Maintaining A Visual Promotional Tool

We are quite the visually oriented species. We make many critical decisions

during the day based upon visual input. Sometimes the visual stimulus is dramatic, such as a frown on a child’s face. Sometimes it can be subtle as in sensing the expressions of a stranger’s glance.

It should be no surprise that we make our purchasing decisions based upon what we see and how we feel about what we see. A useful tool to aid in the promotion of your services is the maintenance of a photo album showing you in action. There can be no better method of explaining to someone who is new to canine water therapy exactly what you do.

Through a series of photos, you can illustrate what you do and how you do it. By keeping a current album of photos in your lobby, you will have an immediate reference tool to show a prospective client what they can expect for their loved one.

A series of photos can serve many functions; from alleviating any fears about the water therapy; to showing specific therapy techniques; to individual reactions of various dogs; to displaying the steps involved with a typical session; to sharing before and after images of individual clients.

The old cliché, “a picture is worth a thousand words”, applies to you and the situation where you have a prospect asking exactly what is it you do and how will it affect their cherished family member. By showing someone who is being introduced to the services you provide for the first time you have the opportunity to express visually many concepts and actions you may not express verbally.

Through a series of action images a prospective client can make a conscious and committed decision to select you and the services you provide based upon being convinced that you know what you are doing, that other individuals have placed their trust in you, they have gained an understanding of what is involved, and most important they have established a comfort zone with you and the services you provide.

For many, using a camera can be a chore, particularly when you have your job to do. Try to establish a routine so the interjection of taking a photo becomes a “habit” and not an awkward moment disrupting the flow of your routine. You may have support staff that can be trained to assist with taking routine photos. There is always the possibility of having your clients be involved with taking photos and you providing them copies for their own albums. The goal is to be able to blend the action of documentation into your routine such that it becomes a part of your natural flow, both for you as well as for your clients.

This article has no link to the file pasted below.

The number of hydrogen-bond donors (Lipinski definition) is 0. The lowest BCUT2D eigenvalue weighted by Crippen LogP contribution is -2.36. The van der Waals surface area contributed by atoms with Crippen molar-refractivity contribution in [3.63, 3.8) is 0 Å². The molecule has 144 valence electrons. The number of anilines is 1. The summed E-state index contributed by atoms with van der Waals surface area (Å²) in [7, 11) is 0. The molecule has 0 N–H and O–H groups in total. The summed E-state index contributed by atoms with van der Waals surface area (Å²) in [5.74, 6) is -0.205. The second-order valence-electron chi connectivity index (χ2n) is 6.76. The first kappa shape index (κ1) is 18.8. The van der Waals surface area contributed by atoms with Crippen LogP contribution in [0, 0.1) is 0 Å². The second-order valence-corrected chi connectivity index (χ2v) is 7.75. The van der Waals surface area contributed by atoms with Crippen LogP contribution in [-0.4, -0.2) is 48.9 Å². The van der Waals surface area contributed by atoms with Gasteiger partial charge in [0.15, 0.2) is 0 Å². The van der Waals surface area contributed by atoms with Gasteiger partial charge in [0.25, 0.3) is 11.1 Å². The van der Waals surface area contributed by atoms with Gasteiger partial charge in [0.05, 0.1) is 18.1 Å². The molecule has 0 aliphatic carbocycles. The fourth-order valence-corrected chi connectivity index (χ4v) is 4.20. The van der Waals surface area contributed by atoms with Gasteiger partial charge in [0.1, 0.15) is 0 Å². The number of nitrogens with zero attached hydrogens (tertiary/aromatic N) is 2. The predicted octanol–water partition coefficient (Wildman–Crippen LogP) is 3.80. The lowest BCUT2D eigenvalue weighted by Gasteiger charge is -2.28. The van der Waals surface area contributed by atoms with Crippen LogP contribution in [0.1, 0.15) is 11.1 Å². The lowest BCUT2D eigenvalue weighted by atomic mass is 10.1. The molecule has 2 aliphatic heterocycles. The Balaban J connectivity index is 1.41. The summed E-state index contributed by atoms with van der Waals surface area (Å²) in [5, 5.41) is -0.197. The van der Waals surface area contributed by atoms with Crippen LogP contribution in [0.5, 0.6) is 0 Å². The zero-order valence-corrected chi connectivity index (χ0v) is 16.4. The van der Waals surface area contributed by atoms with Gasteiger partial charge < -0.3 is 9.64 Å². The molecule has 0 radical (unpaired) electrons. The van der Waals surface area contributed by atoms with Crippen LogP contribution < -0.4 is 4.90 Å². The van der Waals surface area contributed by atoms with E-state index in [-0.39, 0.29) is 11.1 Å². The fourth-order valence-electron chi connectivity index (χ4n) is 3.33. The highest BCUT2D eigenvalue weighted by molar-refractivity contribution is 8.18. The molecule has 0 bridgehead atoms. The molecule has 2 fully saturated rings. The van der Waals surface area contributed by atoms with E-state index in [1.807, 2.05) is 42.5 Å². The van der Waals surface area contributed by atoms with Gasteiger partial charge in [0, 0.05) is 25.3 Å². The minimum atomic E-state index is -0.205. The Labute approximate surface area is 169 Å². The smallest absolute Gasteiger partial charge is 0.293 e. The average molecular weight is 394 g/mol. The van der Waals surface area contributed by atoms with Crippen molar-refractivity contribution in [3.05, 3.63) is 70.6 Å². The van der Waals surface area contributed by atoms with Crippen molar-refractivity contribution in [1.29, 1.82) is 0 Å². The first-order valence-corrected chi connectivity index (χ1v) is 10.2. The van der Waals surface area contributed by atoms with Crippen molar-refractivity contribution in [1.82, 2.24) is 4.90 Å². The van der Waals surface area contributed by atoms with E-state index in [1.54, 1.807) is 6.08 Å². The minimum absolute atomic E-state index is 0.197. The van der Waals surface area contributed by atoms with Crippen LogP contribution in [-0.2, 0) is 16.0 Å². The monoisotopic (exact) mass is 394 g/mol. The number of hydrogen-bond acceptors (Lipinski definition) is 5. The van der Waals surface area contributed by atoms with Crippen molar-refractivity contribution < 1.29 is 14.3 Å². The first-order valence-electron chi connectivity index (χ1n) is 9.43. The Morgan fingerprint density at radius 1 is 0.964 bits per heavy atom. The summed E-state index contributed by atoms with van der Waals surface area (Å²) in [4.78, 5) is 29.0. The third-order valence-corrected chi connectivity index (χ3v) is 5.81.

By keeping a camera readily available within your facility you are setting the stage for documentation. In addition to a scrap book of current images, you are also maintaining images you can use for future promotional tools such as your business card, brochure, flyers, and web site. One can never have enough images as a resource when it comes to designing promotional material.

As you are already in tune with the sensitivity of your clientele, it is advantageous to seek permission for the possibility of taking and using photos of a client at the very onset of a relationship. This interchange establishes the degree of privacy and confidentiality expected within your ongoing relationship.

You may even choose to have a “Hall of Fame” bulletin board in your lobby showing photographic examples of happy canine in the act of enjoying their therapy.

You do not have to be a whiz with a camera and can even use the current disposable cameras as your tool of choice. The water resistant versions are inexpensive and can come in handy providing close up action shots with the fear of ruining a good camera.

Digital cameras offer the advantage of not having to deal with the expense and time involved with processing prints. You also have the advantage of taking as many images as the memory allows and you can readily erase non-essential images. You can even place your digital camera in a plastic bag to keep it from potential water damage.